It's time for the IT crowd to sit at the top table

IT professionals are facing the possibility of boardroom authority for the first time, says Sid Barnes.

by Sid Barnes
Last Updated: 27 Jul 2012

Business technology is continuing to advance at a relentless pace. From the average employee’s desktop PC, through to data centres and the Cloud, there are very few businesses, which are not reliant on technology to function. Equally, there are very few business leaders who don’t look to their IT department to guide them through the latest technical developments. 

For this reason, senior IT professionals and CIOs now have a golden opportunity to make their voices heard at board-level in businesses across the UK. Forward-looking management should value their contribution. With the advance of smartphones and tablets, board members are embracing technology like never before. From enhancing business information to countering the risk of systems failure and cyber attacks, businesses have much to gain from involving high-level IT insight in commercial decisions. 

IT professionals are now in a good position to join the ranks of business leaders. The core skill set of an IT professional includes adaptability, technical awareness, and an inherently organised nature, which can all be counted amongst the best attributes of successful business leaders. 

However, with 90% of the wider IT industry describing communication skills as vital or important for new IT hires, it is clear to see where there is still room for improvement. If these nascent interpersonal skills can be combined with enhanced commercial skills and the ability to work with other sectors of the business, there is no reason why doors should not start opening at the highest level.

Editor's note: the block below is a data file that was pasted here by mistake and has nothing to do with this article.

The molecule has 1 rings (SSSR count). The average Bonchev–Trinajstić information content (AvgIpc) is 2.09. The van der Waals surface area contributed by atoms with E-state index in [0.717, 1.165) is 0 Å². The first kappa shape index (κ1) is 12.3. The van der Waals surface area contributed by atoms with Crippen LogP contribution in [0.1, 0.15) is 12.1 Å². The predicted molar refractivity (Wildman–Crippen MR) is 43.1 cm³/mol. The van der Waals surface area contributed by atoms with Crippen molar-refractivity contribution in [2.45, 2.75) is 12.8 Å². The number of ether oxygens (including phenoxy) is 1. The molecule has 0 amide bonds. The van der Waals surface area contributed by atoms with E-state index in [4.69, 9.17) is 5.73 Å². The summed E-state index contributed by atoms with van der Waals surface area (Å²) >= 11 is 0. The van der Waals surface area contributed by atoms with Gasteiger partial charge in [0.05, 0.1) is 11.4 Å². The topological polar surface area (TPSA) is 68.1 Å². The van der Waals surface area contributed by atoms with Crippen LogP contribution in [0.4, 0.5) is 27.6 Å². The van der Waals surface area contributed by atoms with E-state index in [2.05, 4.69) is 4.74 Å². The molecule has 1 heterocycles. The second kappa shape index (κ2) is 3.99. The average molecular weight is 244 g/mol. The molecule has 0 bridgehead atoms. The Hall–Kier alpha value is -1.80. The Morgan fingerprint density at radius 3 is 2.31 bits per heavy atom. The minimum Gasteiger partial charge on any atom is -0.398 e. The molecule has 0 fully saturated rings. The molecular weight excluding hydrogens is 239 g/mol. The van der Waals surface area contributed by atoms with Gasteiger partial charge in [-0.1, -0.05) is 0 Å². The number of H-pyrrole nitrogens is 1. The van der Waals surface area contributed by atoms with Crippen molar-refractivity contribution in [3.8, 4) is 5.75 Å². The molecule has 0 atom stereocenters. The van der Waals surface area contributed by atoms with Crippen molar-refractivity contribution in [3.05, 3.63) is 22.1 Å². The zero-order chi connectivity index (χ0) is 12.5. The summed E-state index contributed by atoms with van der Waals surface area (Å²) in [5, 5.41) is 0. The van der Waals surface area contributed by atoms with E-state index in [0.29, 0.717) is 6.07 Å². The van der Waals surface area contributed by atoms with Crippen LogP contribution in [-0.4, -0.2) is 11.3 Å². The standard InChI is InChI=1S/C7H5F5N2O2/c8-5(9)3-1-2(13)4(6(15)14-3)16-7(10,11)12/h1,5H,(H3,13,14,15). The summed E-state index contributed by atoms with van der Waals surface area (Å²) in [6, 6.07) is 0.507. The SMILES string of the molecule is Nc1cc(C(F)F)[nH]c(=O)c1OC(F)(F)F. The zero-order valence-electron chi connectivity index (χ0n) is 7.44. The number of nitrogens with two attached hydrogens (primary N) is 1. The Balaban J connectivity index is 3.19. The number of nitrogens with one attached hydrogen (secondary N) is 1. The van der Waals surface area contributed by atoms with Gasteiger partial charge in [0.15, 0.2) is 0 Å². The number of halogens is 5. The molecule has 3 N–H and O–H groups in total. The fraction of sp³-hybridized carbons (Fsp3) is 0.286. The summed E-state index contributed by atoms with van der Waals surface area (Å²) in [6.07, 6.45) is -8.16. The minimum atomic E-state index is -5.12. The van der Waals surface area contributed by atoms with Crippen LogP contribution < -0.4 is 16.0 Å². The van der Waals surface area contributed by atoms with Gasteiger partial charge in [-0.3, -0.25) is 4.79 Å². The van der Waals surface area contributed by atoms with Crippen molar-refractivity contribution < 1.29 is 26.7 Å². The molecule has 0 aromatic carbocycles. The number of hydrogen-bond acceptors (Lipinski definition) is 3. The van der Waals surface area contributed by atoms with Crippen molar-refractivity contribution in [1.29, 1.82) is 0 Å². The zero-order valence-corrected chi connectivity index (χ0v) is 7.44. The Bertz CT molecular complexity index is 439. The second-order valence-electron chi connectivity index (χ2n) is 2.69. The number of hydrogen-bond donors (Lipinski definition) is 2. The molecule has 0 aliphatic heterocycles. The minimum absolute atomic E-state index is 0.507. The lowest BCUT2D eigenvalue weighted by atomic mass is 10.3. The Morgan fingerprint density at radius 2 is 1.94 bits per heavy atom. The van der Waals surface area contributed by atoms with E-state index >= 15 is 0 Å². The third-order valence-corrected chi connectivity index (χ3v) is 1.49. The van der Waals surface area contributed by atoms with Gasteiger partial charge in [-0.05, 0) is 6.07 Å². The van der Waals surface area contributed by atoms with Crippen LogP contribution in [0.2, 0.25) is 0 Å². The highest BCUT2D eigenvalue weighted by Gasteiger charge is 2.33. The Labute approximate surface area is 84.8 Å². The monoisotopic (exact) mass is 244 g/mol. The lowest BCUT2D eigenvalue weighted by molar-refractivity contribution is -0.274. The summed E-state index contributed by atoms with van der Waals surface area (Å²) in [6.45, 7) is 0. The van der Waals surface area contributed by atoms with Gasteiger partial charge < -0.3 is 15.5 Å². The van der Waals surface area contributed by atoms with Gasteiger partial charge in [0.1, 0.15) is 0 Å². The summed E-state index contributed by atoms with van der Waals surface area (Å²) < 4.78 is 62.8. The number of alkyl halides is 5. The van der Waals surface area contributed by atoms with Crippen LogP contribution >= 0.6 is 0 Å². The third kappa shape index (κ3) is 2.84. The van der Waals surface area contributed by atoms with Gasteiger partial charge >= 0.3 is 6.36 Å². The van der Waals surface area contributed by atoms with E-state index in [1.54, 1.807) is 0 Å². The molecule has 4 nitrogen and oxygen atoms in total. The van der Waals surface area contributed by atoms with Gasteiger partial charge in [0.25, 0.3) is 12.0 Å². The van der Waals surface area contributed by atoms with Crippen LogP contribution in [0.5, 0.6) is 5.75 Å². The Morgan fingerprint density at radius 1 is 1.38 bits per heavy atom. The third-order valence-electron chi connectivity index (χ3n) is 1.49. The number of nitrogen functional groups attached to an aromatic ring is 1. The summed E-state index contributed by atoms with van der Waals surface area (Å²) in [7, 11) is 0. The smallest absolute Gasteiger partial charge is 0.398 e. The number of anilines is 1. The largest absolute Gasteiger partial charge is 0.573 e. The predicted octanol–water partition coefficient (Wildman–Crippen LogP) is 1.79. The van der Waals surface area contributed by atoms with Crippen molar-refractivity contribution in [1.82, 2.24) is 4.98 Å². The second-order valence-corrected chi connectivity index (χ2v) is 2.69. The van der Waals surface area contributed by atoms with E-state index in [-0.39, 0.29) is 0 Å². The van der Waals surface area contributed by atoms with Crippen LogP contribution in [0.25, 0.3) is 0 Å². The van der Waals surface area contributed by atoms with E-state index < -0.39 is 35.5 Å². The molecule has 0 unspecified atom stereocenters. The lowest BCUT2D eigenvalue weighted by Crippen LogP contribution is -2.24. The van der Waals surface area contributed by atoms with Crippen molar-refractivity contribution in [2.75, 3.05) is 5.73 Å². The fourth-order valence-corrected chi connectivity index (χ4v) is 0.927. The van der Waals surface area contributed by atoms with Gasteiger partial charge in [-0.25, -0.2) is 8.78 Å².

Despite the existence of this wide-ranging technical skill set and emerging communications skills, IT has traditionally struggled with its image. Our own research has shown that only 28% of HR directors believe the IT function is an ‘integral part of the decision making process’. 

Based on this evidence, the new generation of IT professional must be willing to step outside their comfort zone and embrace these new opportunities to ensure outdated stereotypes are laid to rest. Mark Zuckerberg, for example, is multi-billion dollar evidence of the potential benefits and success an IT-minded individual can bring to an organisation. ?To this end, the workplace is rapidly becoming a techie paradise, but IT professionals must be willing to advise the business on why IT is now so important, and committed to equipping themselves with the skills to take full advantage of this brave new world.


Sid Barnes is managing director of Modis, a recruitment service for IT professionals. 

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